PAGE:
One thing AdvancedAG does well is set itself apart from competitors by identifying characteristics that are different in kind rather than degree: rather than saying they have the ‘best’ technology, they highlight that they have proprietary technology. And in addition to explaining the technical features of their brewing technology, they also provide the value they give to their customer: creating a sustainable shift in the agriculture industry.
How do you find your unique selling proposition?
If you still have trouble defining your USP, try asking yourself the following questions to see if the answers will guide you.
What are the characteristics of what you’re selling?
Understand the products and services you’re selling and how you intend to get them to market. Identify your strengths and weaknesses and take the time to list your values as a business.
What inspires you?
Maybe you’re driven to fill a gap in the market or provide a common solution in an innovative way. Perhaps you and your people are hard workers, artistic or creative. Clarifying your values may not be the most important component of your USP, but it’s certainly a first step to get you thinking about it.
Can your customers be segmented?
Customer segmentation is important when determining your unique selling proposition. Part of knowing your customer is thinking about how their needs and customer journeys may vary. Customers may use your product or service in varying ways. AdvancedAG’s bacteria was initially designed for lake restoration and wastewater treatment, but realizing the need in Canada’s agricultural sector, owner Phylis Day Chief was able to pivot in a new direction.
Alternatively, you could have segments that use your product or service in a similar way, but how they shop or arrive at your solution is different. Tentree initially launched its product on social media platforms and garnered a huge following within months among people looking for sustainable clothing. Now, in addition to using the low environmental footprint of its clothing as a USP, Tentree also highlights its comfort. It claims its clothes are made from the most comfortable materials, which attracts loungewear customers who might not be thinking about sustainability.
How to communicate your USP
Your USP becomes the voice of your brand. Customers today are savvy, and they’re often looking for more than just a transactional relationship with your brand. They’re looking for a positive experience with your brand before they even consider making a purchase. Everything you communicate to customers, from in-person meetings with prospects to digital and traditional advertising, to after-sale service must be consistent.
Much of this brand consideration is happening online, but communicating your USP goes beyond your online ads, blog content and social media posts. There must be consistency across channels. If a customer meets you in-person, sees an ad in a magazine or reads an employee post on LinkedIn, the same brand values and purpose should be communicated.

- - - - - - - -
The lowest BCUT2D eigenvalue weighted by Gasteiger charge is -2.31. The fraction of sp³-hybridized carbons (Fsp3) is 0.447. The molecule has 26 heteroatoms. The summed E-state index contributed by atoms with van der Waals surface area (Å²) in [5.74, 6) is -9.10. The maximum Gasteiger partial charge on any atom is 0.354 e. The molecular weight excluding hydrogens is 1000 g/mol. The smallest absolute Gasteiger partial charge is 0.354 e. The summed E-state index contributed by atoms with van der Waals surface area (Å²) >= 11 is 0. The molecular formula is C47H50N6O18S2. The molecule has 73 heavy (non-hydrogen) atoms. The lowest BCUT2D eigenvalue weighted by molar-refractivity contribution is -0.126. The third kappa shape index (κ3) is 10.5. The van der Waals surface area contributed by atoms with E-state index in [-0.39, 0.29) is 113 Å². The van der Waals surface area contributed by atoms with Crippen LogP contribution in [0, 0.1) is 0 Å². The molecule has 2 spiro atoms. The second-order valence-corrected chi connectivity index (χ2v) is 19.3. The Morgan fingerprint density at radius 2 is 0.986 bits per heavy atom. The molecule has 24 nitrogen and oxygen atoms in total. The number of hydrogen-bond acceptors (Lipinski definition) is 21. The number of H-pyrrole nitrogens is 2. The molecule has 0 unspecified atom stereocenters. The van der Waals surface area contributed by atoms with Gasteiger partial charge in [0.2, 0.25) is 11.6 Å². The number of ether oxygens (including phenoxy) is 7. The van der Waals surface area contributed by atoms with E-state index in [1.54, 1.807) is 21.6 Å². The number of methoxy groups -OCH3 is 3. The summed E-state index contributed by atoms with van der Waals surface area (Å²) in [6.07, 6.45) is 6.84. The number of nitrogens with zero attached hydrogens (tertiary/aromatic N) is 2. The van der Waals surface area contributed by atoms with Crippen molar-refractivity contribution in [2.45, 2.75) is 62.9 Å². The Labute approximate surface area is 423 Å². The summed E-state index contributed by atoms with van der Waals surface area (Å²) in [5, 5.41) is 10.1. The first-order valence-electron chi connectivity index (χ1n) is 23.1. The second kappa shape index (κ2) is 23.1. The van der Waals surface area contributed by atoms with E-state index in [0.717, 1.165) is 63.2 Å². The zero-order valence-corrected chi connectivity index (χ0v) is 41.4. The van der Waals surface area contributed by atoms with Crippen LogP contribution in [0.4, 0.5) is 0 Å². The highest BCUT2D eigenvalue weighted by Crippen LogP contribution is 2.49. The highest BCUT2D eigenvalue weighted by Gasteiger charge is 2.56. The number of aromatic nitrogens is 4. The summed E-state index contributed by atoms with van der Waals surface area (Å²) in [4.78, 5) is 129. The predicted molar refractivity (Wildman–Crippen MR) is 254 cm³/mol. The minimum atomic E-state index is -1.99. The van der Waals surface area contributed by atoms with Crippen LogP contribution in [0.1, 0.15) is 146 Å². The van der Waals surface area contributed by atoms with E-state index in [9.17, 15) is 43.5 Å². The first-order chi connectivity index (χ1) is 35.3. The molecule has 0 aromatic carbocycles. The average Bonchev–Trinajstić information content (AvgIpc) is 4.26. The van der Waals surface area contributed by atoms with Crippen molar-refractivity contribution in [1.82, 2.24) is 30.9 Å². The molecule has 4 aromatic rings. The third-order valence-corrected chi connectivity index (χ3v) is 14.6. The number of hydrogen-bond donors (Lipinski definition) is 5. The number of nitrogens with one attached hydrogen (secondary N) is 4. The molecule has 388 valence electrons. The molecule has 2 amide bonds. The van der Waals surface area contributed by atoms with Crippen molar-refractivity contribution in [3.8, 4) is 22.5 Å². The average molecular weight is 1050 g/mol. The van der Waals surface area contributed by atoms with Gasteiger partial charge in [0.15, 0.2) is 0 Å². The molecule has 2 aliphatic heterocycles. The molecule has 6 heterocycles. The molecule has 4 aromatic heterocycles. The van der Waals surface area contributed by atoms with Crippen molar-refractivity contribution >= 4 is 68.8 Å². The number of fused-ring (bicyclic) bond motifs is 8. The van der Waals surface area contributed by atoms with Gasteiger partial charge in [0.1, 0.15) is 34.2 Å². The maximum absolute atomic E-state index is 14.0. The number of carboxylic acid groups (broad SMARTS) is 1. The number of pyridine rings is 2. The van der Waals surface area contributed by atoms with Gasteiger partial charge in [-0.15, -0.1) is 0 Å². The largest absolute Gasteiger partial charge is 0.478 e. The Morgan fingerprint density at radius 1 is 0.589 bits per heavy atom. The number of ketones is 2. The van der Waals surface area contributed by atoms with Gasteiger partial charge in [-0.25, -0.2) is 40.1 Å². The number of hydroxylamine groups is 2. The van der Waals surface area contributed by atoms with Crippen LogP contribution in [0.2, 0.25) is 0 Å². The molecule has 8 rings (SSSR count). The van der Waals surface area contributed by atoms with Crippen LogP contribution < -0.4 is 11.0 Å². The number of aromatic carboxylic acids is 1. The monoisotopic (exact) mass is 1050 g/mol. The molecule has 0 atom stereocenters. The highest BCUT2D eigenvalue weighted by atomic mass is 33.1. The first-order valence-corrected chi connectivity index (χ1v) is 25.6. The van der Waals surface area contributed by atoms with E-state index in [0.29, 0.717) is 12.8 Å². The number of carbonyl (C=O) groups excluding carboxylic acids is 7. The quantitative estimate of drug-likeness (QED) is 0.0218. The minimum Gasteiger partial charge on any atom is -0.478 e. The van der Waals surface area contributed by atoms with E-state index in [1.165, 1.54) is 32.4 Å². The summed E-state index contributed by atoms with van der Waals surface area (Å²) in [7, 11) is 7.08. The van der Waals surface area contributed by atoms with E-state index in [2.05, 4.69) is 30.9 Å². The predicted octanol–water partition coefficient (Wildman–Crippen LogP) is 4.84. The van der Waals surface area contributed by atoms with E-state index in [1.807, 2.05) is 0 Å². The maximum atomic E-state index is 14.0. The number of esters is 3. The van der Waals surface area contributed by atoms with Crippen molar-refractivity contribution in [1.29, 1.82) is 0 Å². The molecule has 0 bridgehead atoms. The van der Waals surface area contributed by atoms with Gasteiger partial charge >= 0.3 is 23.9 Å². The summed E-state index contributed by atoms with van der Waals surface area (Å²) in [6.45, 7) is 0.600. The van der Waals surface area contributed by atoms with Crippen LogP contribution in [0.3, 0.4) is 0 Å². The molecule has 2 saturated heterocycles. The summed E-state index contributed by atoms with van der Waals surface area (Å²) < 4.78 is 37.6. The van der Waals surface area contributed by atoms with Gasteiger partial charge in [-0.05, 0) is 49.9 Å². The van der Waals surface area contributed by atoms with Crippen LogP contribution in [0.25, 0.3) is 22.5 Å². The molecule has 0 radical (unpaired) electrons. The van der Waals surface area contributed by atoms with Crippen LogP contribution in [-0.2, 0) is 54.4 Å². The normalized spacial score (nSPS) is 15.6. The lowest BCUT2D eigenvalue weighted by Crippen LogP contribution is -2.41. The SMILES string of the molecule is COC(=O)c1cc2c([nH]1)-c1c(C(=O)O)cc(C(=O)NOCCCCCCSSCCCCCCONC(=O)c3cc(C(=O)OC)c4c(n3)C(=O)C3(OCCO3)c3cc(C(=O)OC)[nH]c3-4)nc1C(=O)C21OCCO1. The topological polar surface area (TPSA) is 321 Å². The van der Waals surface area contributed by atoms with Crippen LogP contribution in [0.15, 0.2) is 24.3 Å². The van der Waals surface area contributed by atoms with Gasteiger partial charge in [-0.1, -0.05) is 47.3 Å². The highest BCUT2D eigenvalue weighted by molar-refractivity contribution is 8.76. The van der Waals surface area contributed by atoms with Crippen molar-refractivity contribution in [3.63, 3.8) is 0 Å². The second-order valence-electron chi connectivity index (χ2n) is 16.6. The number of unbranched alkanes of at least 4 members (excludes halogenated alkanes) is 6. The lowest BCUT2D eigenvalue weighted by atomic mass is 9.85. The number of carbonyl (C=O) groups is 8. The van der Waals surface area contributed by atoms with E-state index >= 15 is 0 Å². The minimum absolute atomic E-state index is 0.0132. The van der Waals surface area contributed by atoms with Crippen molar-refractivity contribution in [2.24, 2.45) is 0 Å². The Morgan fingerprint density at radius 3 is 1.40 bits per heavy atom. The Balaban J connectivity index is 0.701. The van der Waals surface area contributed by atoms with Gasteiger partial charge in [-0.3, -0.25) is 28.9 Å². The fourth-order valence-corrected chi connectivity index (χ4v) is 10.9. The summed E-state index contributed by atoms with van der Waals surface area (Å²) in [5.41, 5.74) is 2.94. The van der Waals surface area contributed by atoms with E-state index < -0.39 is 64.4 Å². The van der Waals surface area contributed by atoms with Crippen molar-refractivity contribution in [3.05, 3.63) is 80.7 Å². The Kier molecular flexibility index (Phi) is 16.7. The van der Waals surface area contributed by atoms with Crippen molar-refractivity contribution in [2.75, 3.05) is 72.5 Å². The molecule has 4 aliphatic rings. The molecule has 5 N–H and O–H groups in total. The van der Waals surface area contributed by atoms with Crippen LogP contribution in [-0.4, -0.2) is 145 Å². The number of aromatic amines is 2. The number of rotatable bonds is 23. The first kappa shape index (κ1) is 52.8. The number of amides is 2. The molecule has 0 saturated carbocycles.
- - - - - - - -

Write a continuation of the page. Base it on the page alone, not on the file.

Beyond that, your customer must feel that your selling proposition moves with them in their experience with your brand, as they “shop around,” make a purchase, await delivery, or make a return or complaint.
Top 4 pitfalls to avoid when defining your USP
1. Forgetting to put customer needs at the centre of your selling proposition
Your prospects and customers are your reason for being. Ensure what you promise matches customer experience. Get regular feedback from customers to ensure that your USP continues to speak to them, even as their needs change.
2. Broadcasting an inconsistent message
As more business is conducted online, harmonizing your message and customer experience across all channels is important. In today’s world, digital strategy and business strategy are one. The USP ties them together.
3. Creating a USP with no depth
If your USP isn’t rooted in the values of your company, it’s easy to get off-track. Customers will test your selling proposition regularly. Your employees, the service you offer, and what you promise will stand up to these tests if they’re deeply grounded in your business values.
4. Partnering with companies or suppliers that don’t share your values
Customers can access information about you at the click of a button. If you position your business as a green company, but you partner with a firm that has a reputation as a polluter, your customer will find out. If you stand for social justice, but associate with manufacturers that use child labour, your customers will distrust your brand and look elsewhere.
Frequently asked questions (FAQ)
Even if your product or service isn’t one of a kind, there may be some element of what you’re offering or combination of characteristics that makes your brand a unique choice. Consider how your customers shop, the guarantee you provide, the value you add, or how you deliver your products and services.
Not necessarily. Ideally, new products and services align with your current offerings. If you remain focused on the specific solution you’re providing to customers, everything you offer can fit under one well-defined USP. If your USP is “providing alternative after school solutions to busy parents,” you can have a variety of programs that meet the criteria. They may be for varying age groups or offer different subject specialties, but they all fit under the umbrella.
Your USP will form the basis of all your marketing messages. Your company’s brand relies on images, slogans, headlines, web content and ad copy that has a consistent tone and feel. Customers must feel the experience is consistent whether they interact with you online or offline. This will create a seamless experience for your customer.